Cox: Accounting Is Not a Fiscal Policy Tool

In a speech today in Washington, SEC Chairman Cox dashed the hopes of those who sought a suspension of fair-value accounting.

Bankers and other financial industry players who hoped the financial crisis might prompt a suspension of fair-value accounting found their hopes disappointed today. Although improvements in guidance and auditing practices are needed, investors still consider fair-value accounting useful and meaningful, said Securities and Exchange Commission chairman Christopher Cox at a conference of the American Institute of Certified Public Accountants.

Cox’s remarks were a clear indication that the SEC’s report to Congress will not recommend suspending FAS 157. “Accounting standards aren’t just another financial rudder to be pulled when the economic ship drifts in the wrong direction,” said Cox. “Instead they are the rivets in the hull, and you risk the integrity of the entire economy by removing them.”

Included in the $700 billion bailout package Congress passed in October was a requirement that the SEC study the impact of fair-value accounting. The final law also reiterated the SEC’s authority to suspend FAS 157 — the accounting standard that defines how fair-value measurements should be made — if the SEC determined that to be in the best interests of the nation. Cox said the SEC’s report would be delivered on January 2.

Cox’s full remarks follow:

Thank you for that kind introduction. Good morning to all of you, and let me add my welcome to the AICPA’s National Conference on Current SEC and PCAOB Developments. It is a pleasure to join you at this Conference once again. And while the Conference topics this year are focused as always on the cutting edge issues that concern you in your practice, more than ever before the subjects that you’ll cover this week are of great importance to our nation and the economy as a whole.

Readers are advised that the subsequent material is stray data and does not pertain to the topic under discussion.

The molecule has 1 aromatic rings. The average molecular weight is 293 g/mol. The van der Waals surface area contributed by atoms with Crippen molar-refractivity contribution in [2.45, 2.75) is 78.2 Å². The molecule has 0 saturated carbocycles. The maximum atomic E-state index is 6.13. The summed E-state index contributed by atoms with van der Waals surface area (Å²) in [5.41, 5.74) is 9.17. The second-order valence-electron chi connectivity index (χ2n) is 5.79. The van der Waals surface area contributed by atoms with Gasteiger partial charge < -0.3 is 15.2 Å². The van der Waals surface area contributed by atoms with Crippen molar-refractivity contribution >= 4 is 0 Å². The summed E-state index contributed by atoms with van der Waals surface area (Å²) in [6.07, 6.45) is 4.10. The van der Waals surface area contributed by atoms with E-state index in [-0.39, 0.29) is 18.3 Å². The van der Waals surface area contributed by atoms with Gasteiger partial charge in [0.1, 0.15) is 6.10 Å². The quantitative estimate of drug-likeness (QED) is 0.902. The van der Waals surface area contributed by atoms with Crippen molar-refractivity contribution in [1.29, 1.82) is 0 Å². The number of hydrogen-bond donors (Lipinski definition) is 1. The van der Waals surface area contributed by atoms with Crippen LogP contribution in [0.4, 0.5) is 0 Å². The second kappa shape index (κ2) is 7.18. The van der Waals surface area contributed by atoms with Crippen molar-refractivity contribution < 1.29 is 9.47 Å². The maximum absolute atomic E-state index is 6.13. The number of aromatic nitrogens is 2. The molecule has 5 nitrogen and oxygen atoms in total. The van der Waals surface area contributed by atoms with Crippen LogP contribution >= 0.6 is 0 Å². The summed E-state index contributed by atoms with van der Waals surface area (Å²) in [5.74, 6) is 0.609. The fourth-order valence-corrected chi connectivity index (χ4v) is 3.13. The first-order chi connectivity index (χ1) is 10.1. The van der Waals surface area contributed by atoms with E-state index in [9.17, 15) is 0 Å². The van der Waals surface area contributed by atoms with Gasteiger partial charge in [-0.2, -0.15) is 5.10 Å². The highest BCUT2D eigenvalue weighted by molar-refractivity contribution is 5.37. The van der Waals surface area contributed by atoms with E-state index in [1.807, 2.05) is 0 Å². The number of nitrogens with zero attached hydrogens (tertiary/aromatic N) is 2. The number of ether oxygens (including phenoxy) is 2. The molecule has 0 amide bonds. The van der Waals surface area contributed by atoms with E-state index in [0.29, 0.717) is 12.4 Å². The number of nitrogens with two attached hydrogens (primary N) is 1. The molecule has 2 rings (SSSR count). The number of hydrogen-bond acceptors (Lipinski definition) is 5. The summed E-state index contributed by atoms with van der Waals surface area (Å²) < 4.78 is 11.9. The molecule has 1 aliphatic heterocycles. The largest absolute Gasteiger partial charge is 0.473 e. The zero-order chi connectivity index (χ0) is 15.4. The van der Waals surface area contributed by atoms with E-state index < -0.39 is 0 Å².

From issues such as fair value measurement, to the future of international accounting and reporting, to corporate governance and MD&A and the SEC’s coming interactive data revolution, the Conference agenda is truly cutting edge and consequential. As leaders in your profession, I am especially grateful that you have taken the time to be here, in order to carry forward this important work and to help confront these challenges that concern not only our nation’s economy but the world’s.

I want you to know that the Securities and Exchange Commission is a strong supporter of your efforts, and that’s why not only I, but also a range of top staff from the SEC, including our Chief Accountant, Conrad Hewitt; John White, the Director of the Division of Corporation Finance; and Jim Kroeker and Paul Beswick, our Deputy Chief Accountants, will be participating with you in this event.

The timing for the presentations you will hear could not be more critical. And since the issues you are addressing in your daily work go far beyond the normal conference agenda, to the very core of the financial turmoil in our financial system, it’s fitting that the people who will be speaking are leading the efforts to help investors and markets manage through that turmoil with sound and consistent accounting standards.


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